An Anti-Resolution Revolution

We all know that New Year’s resolutions, for the most part, fail. Beyond setting us up for guilt and unhealthy self-criticism come February, resolutions prove ineffective by draining our ego and our willpower, without an authentic grounding for change. I have tried them, with middling success. I’ve tried the alternatives, everything from writing a manifesto for the year to elaborate matrices of written goals broken down into achievable steps. The result? Some progress, but honestly, for what?

In 2015, I tried a new technique for capitalizing on the arbitrary but still meaningful change in calendar year: defining a theme for the year. This year, I committed to the theme “make.” I printed out that one word and hung it around my office so that I could see it from every line of sight. Over the course of the year, among other things, I wrote more than I have in a long time, I took a painting class and created a few paintings, and I even founded Kindness Communication. Without holding myself to specifics or berating myself for missed objectives, I am coming out of the year stronger and more focused, and I believe that themes versus resolutions offer us a kinder and more effective path to personal growth.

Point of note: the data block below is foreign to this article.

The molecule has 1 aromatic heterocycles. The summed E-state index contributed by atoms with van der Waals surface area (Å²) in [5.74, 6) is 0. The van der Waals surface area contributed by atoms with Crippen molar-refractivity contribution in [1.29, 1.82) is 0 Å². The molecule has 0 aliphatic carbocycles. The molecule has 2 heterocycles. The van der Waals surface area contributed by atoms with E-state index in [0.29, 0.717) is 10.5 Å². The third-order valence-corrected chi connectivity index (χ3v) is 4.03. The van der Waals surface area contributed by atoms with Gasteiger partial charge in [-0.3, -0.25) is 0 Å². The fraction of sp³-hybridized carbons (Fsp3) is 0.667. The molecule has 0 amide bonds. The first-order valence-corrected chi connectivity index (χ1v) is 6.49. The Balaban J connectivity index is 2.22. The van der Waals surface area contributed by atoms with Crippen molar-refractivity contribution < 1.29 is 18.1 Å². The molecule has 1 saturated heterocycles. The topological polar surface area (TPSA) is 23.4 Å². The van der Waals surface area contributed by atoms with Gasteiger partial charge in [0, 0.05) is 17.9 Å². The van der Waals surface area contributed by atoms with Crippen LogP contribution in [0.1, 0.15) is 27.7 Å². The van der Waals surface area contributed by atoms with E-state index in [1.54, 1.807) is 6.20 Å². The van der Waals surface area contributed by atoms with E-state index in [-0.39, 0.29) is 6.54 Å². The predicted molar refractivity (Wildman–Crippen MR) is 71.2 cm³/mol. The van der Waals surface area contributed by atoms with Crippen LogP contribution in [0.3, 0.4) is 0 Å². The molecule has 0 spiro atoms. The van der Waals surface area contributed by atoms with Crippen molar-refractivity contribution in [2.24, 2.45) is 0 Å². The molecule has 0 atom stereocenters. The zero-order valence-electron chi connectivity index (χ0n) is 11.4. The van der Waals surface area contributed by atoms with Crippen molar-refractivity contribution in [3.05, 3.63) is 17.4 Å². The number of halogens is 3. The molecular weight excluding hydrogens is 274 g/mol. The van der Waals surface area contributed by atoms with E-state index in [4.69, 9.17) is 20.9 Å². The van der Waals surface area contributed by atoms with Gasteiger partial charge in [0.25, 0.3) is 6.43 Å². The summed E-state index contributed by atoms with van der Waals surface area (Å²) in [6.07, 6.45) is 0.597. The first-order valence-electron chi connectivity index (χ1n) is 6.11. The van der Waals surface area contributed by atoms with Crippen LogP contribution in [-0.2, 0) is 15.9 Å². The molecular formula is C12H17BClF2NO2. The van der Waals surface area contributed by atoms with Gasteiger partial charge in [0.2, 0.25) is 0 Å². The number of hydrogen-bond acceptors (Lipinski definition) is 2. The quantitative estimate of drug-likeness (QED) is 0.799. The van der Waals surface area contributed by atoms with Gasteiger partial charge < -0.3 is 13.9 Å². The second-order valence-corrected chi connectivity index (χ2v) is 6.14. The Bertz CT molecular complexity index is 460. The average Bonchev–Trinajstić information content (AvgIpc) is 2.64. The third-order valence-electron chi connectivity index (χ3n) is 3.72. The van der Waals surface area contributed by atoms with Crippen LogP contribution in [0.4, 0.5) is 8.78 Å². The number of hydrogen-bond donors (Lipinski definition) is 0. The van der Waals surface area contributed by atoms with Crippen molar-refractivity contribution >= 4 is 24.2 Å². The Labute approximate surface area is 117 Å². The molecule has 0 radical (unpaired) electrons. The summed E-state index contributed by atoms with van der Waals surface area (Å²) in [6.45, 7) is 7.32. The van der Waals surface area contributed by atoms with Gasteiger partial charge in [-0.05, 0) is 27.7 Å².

For 2016, I have chosen a new theme: “look up.” I like that it means a wide range of things, from authentically meeting the gaze of people whom I encounter and sending them kindness to eagerly, optimistically embracing the future, despite the endless churning of bad news that can easily become an addiction. I see the phrase “look up” as shorthand for taking a position that embraces and engages with my surroundings with greater focus and connectedness.

While I couldn’t tell you now how looking up will manifest itself in concrete actions I take in 2016, I feel confident it will serve as a powerful tool for me as I literally and figuratively meet the year ahead of me with a direct gaze.

With that in mind, if you followed suit, what would you choose as your own defining theme for 2016, rather than making resolutions?